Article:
|Sumatran Serow (Capricornis sumatraensis) at Dusit Zoo, Bangkok, Thailand.|
- The Japanese serow, Capricornis crispus
- The Taiwan serow, Capricornis swinhoei
- The Sumatran serow, Capricornis sumatraensis
- The Chinese serow, Capricornis milneedwardsii
- The Red serow, Capricornis rubidus
- The Himalayan serow, Capricornis thar
Like their smaller relatives the gorals, serows are often found grazing on rocky hills, though typically at a lower elevation when the two types of animal share territory. Serows are slower and less agile than members of the genus Naemorhedus, but they are nevertheless able to climb slopes to escape predation and to take shelter during cold winters or hot summers. Serows, unlike gorals, make use of their preorbital glands in scent marking.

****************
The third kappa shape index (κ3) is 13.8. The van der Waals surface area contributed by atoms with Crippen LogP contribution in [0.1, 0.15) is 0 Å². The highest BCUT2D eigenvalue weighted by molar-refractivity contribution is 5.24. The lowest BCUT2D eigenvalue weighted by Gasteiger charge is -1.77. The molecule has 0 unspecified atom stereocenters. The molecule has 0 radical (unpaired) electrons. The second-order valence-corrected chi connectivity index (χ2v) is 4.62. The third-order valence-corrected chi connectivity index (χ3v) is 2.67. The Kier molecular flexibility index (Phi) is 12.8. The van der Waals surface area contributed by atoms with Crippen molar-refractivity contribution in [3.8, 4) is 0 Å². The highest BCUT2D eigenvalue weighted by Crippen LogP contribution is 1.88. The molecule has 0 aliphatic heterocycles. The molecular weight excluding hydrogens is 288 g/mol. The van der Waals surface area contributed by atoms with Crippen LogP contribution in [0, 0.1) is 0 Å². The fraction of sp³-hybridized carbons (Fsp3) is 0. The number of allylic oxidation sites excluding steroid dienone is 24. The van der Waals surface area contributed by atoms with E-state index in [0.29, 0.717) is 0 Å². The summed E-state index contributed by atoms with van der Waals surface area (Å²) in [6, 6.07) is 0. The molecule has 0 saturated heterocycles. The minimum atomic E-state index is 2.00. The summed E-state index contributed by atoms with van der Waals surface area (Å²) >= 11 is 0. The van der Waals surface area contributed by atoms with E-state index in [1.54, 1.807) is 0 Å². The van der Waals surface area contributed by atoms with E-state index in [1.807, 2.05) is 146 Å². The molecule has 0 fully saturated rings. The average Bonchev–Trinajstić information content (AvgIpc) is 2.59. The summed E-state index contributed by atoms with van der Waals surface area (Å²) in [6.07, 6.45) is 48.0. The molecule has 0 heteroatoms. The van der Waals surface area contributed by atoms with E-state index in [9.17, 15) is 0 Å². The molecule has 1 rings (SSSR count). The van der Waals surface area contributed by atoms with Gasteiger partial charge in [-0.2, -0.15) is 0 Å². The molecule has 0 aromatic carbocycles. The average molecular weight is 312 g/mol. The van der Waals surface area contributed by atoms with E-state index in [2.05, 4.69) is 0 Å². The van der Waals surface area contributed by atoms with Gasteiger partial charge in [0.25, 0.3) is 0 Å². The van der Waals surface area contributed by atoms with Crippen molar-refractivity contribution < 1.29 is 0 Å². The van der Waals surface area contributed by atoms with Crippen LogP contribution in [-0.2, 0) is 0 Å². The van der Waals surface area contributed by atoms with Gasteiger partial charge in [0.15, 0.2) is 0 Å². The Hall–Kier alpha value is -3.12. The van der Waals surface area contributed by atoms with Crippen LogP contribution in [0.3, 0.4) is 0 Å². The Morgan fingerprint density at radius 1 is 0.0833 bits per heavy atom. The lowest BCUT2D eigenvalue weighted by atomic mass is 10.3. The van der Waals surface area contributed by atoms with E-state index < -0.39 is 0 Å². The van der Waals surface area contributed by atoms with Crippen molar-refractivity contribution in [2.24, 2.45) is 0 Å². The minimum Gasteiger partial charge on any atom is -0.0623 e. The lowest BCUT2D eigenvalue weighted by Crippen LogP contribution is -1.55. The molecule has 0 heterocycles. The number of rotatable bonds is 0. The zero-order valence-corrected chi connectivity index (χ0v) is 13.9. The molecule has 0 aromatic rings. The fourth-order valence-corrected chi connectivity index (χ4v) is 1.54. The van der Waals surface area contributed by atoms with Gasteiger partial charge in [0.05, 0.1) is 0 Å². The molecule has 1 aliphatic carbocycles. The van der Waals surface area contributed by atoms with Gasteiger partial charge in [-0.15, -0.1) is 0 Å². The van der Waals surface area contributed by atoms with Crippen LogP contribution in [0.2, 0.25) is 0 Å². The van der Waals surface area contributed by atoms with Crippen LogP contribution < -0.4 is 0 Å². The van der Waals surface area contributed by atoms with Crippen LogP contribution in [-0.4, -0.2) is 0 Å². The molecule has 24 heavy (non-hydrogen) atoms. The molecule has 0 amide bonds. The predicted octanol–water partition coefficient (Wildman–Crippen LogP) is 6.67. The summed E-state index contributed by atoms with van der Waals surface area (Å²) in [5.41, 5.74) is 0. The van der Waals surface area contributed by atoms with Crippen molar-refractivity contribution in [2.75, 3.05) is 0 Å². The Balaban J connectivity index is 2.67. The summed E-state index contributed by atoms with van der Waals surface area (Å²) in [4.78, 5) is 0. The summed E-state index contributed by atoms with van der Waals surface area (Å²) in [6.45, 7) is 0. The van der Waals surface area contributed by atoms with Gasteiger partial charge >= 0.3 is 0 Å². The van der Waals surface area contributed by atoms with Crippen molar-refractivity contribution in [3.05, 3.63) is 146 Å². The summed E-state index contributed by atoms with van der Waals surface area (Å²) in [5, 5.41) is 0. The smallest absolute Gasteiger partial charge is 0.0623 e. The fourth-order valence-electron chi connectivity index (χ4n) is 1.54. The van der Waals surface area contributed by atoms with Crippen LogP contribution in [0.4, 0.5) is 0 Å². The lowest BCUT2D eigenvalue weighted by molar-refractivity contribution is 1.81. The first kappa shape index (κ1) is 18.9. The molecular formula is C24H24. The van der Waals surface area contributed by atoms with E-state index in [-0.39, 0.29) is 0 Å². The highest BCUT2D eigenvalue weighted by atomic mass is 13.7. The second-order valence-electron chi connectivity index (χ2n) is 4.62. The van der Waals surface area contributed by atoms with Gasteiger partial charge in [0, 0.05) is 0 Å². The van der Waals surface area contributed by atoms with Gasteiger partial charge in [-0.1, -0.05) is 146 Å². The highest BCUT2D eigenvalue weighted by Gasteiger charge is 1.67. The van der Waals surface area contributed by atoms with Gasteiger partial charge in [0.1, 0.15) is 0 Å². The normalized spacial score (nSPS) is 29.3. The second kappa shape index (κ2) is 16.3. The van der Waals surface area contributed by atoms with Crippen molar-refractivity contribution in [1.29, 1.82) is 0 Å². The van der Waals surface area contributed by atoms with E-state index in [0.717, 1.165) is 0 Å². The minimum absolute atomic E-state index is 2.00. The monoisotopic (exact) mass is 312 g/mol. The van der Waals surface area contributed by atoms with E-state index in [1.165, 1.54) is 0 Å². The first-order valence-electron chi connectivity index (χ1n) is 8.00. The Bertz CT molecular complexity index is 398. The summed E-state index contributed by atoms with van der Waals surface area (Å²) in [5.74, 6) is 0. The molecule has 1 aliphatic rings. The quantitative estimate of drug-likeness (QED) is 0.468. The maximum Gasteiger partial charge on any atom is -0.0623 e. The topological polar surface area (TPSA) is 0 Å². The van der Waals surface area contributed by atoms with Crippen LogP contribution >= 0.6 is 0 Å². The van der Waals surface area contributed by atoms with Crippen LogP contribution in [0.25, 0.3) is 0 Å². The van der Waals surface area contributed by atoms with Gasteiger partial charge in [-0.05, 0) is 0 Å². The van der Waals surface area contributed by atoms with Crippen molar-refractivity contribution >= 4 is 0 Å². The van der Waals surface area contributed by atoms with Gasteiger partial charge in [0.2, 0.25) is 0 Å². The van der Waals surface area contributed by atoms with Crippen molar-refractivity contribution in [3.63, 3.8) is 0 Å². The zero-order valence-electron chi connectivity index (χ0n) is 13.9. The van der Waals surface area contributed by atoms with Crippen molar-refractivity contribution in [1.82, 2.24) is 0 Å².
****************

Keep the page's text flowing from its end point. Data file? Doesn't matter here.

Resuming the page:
Coloration varies by species, region, and individual. Both sexes have beards and small horns which are often shorter than their ears.
- Grubb, P. (16 November 2005). Wilson, D.E.; Reeder, D.M., eds. Mammal Species of the World: A Taxonomic and Geographic Reference (3rd ed.). Johns Hopkins University Press. pp. 703–705. ISBN 978-0-8018-8221-0. OCLC 62265494.